Despite early optimism, VC-backed IPOs slow to launch

Just eight weeks ago, there seemed to be no doubt that the IPO market would be substantially more robust than last year.

Yet not only have several would-be issuers withdrawn their offerings, but six of the seven companies to go public this year are trading below their offering prices, and the lone public offering scheduled last week, venture-backed Anthera Pharmaceuticals, indefinitely postponed its IPO in the eleventh hour last week. Just two venture-backed companies made their debuts between January and late February.

How did things go south so quickly? The theories differ, depending on whom you ask.

Like many market watchers, Mark Heesen, the president of the National Venture Capital Association, believes the biggest problem right now is the underlying economy.

“At last year’s end, everyone thought the worst was behind us, but people are starting to reevaluate that,” he says. “You see the personal real estate market getting better, but suddenly commercial real estate looks ominous. You saw a steady market; now we’re seeing gyrations.”

Scott Sweet, managing director of the Tampa-based advisory firm, blames underwriters, saying he questions the “bizarre” choice of companies they’ve been bringing forward, including some that are severely debt laden, such as Graham Packaging, which makes plastic containers for consumer products.

The company, which went public the second week of February after cutting the size of its offering in half, “had over $2 billion in debt,” says Sweet. “Buyers don’t want debt-ridden companies right now.”

“It’s a tried-and-true adage that any IPO should have a stream of increasing revenue, decreasing losses, and/or increasing profits and low debts, and we’re not seeing that,” Sweet says.

For example, Anthera—which has raised $76.2 million in funding over the last five years from VantagePoint Venture Partners and Sofinnova Ventures, among others—has no revenue; it also doesn’t have drugs that have already been approved by regulators. The company had hoped to sell 4.6 million shares at $13 to $15 each.

Sweet also argues that bankers are pricing the deals too ambitiously. The only two venture-backed companies to get out the IPO door so far this year have had to slash their offering prices.

Internet advertiser QuinStreet had to price its stock at $15 after initially targeting $18 per share, according to regulatory filings. Shares of the company, which went public on Feb. 11, were trading at $13.60 as of late last week.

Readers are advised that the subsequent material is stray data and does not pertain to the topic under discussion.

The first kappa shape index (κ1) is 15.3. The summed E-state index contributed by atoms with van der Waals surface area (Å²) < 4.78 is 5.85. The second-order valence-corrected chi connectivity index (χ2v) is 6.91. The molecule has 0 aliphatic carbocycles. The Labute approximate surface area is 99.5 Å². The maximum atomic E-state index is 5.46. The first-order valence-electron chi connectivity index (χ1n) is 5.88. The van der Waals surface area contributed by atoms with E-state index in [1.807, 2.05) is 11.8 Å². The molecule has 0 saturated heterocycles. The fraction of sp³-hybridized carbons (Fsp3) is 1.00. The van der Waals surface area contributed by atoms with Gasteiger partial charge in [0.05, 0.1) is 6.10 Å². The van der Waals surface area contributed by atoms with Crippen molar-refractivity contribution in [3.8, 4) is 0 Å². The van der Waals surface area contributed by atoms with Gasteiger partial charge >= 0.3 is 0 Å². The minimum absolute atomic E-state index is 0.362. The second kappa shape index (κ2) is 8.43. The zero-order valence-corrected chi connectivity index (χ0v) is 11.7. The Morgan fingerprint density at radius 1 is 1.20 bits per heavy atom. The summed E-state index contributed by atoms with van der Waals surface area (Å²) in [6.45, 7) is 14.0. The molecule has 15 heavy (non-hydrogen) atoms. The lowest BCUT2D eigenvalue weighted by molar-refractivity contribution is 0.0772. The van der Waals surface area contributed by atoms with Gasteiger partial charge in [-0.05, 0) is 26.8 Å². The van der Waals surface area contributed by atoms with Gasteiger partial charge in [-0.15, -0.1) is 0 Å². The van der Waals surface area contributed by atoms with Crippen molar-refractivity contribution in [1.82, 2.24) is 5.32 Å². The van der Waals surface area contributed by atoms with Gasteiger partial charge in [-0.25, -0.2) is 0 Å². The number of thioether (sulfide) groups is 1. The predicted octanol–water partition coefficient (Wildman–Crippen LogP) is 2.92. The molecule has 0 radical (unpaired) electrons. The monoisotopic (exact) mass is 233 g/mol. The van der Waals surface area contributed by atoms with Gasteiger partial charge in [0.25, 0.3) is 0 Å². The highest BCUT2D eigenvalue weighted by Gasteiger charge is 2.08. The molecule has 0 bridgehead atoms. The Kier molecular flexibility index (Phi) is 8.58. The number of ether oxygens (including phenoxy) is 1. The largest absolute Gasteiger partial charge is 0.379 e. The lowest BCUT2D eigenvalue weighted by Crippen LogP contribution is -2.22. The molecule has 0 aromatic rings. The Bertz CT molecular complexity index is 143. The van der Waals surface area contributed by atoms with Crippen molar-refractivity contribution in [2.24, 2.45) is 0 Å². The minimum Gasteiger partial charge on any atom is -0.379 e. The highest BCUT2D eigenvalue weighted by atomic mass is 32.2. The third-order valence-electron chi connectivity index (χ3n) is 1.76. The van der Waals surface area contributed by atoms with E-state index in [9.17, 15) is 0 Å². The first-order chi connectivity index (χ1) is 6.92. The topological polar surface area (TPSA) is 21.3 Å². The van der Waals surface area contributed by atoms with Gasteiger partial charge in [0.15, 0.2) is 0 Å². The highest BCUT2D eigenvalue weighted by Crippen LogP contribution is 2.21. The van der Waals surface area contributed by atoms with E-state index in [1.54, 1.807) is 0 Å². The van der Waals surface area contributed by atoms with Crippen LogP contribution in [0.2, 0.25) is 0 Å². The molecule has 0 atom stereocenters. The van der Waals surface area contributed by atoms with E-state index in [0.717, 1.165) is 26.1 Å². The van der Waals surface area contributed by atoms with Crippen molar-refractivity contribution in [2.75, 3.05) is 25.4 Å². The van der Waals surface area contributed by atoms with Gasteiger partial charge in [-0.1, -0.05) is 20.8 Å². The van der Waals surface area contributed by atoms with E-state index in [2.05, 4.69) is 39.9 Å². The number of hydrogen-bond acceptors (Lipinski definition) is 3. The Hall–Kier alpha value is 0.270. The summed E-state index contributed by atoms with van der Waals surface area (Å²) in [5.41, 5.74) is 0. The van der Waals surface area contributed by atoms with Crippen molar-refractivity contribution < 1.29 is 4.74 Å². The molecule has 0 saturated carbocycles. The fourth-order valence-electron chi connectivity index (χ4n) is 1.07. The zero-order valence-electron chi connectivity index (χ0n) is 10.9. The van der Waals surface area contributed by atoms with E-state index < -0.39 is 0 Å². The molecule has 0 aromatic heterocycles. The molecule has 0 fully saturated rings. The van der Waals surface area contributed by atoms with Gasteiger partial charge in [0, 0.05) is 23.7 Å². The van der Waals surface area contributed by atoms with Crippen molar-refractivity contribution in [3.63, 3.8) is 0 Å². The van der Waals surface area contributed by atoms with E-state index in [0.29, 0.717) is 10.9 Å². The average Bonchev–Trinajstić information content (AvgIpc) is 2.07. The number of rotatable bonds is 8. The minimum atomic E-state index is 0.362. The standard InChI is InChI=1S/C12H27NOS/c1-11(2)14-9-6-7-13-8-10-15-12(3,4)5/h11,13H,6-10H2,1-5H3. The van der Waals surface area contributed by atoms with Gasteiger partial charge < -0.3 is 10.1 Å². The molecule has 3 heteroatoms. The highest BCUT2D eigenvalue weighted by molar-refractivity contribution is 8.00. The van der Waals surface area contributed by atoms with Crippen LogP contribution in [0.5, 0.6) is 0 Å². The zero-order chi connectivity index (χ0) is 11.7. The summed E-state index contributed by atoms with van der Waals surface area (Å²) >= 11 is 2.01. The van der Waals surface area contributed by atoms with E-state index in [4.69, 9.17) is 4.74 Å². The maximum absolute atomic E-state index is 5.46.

Drug maker Ironwood Pharmaceuticals also had to steeply discount its asking price before it debuted on Feb. 3, from between $14 and $16 to $11.25 per share. As of late last week, the shares were priced at $12.80.

QuinStreet, founded in 1999, had raised $51.9 million from Rosewood Capital, Sutter Hill Ventures and GGV Capital, among others. Ironwood Pharmaceuticals, formed in 1998, had raised $323 million from a long list of firms, including Venrock Associates, GGV Capital and Polaris Venture Partners.

The question now is whether there is still time for things to turn around. Though there are currently 37 venture-backed companies in registration, according to Heesen, “if in the next month or two here, you don’t see a significant uptick in registrations, you can pretty much say it will be a weak IPO year, since it takes many companies six months” between registering with the SEC and making their market debuts.

Terry Schallich, head of equity capital markets at the tech-focused investment bank Pacific Crest Securities, is choosing to stay optimistic.

Schallich estimates there are 58 deals “between the registered backlog and the shadow pipeline,” and while some are not yet ready, he says that most are “strong from a [profit and loss] perspective and growing at rates that resemble their growth rates in 2006 and 2007.”

Schallich attributes the market queasiness to geopolitics.

“Who would have thought that as Greece goes, so goes the rest of the world?” he says of Greece’s budget deficit problem.

He also says that the market will improve “over the next four to eight weeks.”

“I think all these macro concerns are causing people to wonder if we’re really on the other side of this recession,” he says. “We think the probability is weighted toward yes.” —Constance Loizos